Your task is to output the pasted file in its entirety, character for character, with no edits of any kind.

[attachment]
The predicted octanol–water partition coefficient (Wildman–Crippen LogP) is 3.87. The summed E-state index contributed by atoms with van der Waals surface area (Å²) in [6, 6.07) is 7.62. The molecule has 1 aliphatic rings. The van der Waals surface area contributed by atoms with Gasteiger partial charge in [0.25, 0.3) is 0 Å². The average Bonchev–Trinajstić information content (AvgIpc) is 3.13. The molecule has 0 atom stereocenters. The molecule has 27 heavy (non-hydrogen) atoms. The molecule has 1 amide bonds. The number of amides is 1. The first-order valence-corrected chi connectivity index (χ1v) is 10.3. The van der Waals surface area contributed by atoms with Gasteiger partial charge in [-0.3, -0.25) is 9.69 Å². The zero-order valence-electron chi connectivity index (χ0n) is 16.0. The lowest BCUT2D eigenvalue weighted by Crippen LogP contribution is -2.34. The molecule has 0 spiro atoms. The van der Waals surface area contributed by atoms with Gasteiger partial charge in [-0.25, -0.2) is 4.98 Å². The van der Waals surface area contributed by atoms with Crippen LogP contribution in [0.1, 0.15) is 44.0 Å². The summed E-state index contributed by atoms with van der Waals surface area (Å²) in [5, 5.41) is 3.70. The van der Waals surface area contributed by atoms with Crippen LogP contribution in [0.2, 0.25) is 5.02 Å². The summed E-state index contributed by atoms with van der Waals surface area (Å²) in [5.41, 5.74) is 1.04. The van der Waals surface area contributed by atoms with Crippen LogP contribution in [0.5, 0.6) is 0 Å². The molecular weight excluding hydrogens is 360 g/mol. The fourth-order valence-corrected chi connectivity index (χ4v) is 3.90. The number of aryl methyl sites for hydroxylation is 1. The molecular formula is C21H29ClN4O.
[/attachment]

The predicted octanol–water partition coefficient (Wildman–Crippen LogP) is 3.87. The summed E-state index contributed by atoms with van der Waals surface area (Å²) in [6, 6.07) is 7.62. The molecule has 1 aliphatic rings. The van der Waals surface area contributed by atoms with Gasteiger partial charge in [0.25, 0.3) is 0 Å². The average Bonchev–Trinajstić information content (AvgIpc) is 3.13. The molecule has 0 atom stereocenters. The molecule has 27 heavy (non-hydrogen) atoms. The molecule has 1 amide bonds. The number of amides is 1. The first-order valence-corrected chi connectivity index (χ1v) is 10.3. The van der Waals surface area contributed by atoms with Gasteiger partial charge in [-0.3, -0.25) is 9.69 Å². The zero-order valence-electron chi connectivity index (χ0n) is 16.0. The lowest BCUT2D eigenvalue weighted by Crippen LogP contribution is -2.34. The molecule has 0 spiro atoms. The van der Waals surface area contributed by atoms with Gasteiger partial charge in [-0.25, -0.2) is 4.98 Å². The van der Waals surface area contributed by atoms with Crippen LogP contribution in [0.1, 0.15) is 44.0 Å². The summed E-state index contributed by atoms with van der Waals surface area (Å²) in [5, 5.41) is 3.70. The van der Waals surface area contributed by atoms with Crippen LogP contribution in [0.2, 0.25) is 5.02 Å². The summed E-state index contributed by atoms with van der Waals surface area (Å²) in [5.41, 5.74) is 1.04. The van der Waals surface area contributed by atoms with Crippen LogP contribution in [0.5, 0.6) is 0 Å². The molecular weight excluding hydrogens is 360 g/mol. The fourth-order valence-corrected chi connectivity index (χ4v) is 3.90. The number of aryl methyl sites for hydroxylation is 1. The molecular formula is C21H29ClN4O.